On March 29, The Daily Princetonian published a Letter to the Editor from Susan Patton, alumna and President of the Class of 1977. In her letter, titled “Advice for the young women of Princeton: the daughters I never had,” she advises Princeton undergraduate women to “find a husband on campus.” She argues that Princeton is the best place for young Princetonian women to find partners who are as intelligent and accomplished as they are — “you will never again have this concentration of men who are worthy of you,” she writes.
This letter has since generated nationwide response and debate. Should finding a husband be a priority for women in college? Should a Princeton woman’s main aim be to marry her “intellectual equal,” and is it more likely, as Patton argues, to find that person at Princeton? And what is the message to women who don’t want to marry men — or marry at all?
Patton’s letter is only the latest in an extensive and nuanced discussion of career-family balance and marriage in these pages and on this campus. Columnist Cameron Langford discussed how Princeton women could reconcile their desires to be “both a mother and a breadwinner,” opinion editor emerita Monica Greco suggested including extended family in child rearing to enable young parents to launch their careers, and guest contributor Margaret Fortney supported Princeton women who want to become stay-at-home mothers. And given the breadth of passionate responses to Patton’s letter — both on campus and across the nation — it’s clear that our community is far from achieving consensus on these issues.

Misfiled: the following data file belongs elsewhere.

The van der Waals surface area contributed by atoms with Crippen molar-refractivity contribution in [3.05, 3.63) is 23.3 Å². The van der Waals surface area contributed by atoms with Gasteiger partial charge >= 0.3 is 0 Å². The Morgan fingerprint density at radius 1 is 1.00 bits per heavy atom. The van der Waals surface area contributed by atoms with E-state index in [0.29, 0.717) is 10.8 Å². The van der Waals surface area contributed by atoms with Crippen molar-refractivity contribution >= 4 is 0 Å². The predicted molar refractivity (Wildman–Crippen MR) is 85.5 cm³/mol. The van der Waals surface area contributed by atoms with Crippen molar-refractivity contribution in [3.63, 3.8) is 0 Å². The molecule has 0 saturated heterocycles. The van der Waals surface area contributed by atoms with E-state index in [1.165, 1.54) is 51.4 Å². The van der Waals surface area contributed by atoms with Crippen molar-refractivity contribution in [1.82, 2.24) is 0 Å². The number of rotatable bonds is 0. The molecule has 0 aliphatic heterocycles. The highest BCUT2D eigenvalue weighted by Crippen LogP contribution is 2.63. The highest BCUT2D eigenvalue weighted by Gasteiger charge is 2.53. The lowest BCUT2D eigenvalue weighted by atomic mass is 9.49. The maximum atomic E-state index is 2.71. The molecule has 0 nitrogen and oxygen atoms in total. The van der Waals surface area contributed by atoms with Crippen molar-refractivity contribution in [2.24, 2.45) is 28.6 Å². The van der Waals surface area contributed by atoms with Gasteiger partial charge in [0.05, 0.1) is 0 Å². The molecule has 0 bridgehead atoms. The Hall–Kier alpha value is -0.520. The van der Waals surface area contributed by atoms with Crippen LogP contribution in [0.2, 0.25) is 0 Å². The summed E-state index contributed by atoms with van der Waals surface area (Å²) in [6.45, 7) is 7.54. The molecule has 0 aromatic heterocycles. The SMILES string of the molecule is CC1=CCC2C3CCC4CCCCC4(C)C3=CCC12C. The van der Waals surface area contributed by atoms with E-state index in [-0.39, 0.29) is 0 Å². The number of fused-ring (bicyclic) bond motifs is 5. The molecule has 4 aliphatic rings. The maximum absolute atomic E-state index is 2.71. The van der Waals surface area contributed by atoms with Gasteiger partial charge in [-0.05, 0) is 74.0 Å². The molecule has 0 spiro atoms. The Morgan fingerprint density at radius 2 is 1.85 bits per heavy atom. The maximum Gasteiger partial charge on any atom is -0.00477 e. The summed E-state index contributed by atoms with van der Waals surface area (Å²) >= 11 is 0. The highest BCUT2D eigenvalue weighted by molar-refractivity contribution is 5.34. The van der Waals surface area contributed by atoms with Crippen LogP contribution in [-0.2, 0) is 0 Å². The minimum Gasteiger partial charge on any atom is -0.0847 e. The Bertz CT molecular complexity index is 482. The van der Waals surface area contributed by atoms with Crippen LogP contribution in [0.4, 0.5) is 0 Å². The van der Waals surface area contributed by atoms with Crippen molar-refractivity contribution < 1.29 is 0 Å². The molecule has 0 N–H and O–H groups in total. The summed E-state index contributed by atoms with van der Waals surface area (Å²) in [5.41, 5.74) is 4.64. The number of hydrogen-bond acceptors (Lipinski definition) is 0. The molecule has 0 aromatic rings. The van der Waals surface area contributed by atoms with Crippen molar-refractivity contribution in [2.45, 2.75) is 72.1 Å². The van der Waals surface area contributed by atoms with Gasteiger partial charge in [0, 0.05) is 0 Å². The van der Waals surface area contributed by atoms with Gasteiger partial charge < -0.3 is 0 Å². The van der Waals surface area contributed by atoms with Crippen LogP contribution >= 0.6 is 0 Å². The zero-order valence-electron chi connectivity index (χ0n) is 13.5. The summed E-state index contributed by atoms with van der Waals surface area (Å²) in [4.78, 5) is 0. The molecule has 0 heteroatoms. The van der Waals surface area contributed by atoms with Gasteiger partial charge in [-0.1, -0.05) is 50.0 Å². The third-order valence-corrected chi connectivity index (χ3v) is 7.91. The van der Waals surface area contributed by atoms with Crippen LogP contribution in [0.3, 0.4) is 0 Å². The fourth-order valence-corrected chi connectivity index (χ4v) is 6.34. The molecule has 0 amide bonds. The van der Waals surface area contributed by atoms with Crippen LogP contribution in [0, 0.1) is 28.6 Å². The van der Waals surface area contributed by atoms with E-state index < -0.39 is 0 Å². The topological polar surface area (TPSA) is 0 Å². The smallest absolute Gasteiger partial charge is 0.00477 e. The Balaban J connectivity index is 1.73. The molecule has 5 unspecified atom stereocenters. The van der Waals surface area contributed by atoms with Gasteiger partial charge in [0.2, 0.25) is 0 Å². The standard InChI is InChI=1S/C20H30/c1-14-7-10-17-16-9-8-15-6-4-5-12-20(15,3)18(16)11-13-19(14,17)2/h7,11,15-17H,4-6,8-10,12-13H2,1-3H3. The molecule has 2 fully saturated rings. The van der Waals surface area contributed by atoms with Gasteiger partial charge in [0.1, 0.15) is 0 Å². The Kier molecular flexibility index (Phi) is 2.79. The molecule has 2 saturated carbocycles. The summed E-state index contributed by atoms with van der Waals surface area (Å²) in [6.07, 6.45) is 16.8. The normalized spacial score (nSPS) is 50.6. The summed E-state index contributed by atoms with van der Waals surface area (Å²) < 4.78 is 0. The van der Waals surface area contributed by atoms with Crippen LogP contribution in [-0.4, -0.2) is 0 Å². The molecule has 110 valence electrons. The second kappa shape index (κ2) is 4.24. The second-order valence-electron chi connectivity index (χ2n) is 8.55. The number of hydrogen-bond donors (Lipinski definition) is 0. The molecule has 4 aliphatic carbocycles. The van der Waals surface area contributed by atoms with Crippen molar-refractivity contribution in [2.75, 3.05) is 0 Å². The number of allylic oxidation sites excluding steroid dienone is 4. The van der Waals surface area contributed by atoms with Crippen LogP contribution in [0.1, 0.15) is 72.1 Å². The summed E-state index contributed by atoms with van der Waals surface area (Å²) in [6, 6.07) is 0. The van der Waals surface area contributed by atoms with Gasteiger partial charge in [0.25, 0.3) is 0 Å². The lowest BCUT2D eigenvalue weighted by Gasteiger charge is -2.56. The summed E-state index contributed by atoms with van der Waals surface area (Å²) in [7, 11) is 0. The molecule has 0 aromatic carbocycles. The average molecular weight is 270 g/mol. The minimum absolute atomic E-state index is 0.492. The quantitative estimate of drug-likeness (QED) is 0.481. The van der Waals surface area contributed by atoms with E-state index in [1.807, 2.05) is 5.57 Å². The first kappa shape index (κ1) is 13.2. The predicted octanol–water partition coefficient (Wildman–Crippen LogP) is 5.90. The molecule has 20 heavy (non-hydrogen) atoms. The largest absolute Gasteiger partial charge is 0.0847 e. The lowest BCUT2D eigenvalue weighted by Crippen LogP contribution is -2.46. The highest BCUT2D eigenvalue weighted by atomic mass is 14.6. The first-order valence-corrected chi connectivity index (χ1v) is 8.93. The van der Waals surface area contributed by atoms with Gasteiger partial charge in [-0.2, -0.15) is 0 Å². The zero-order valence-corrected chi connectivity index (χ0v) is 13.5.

We hope to provide a forum for our campus to continue the conversation.
The Daily Princetonian asked for reactions to Patton’s letter — below are some of the responses we received from alumni, students, faculty and parents.
Sarah Schwartz ’15
To the women of Princeton by Susan Patton ’77
Ambition and all by Haley White ’12
Thanks, but no thanks by Lauren Shanley ’12
A recipe for a failed marriage? by Catherine Tiedemann Morra ’77, Elizabeth Tiedemann Maass ’78 and Charlotte Tiedemann Petersen ’82
What I would say to the young women of Princeton by Priscilla Smart Schwarzenbach ’77
Why not? by Nicole Clarke ’09
Take it or leave it by Lolita Buckner Inniss ’83 S’83 P’09
Beyond Princeton by Kunle Demuren ’11
Advice for the young women of Princeton (and colleges everywhere) by Helen Coster ’98
A paradox by Frederic M. Smith ’83
Marry her! by April Alliston, Professor of Comparative Literature
Baseless assertions by H. Carol Bernstein P’16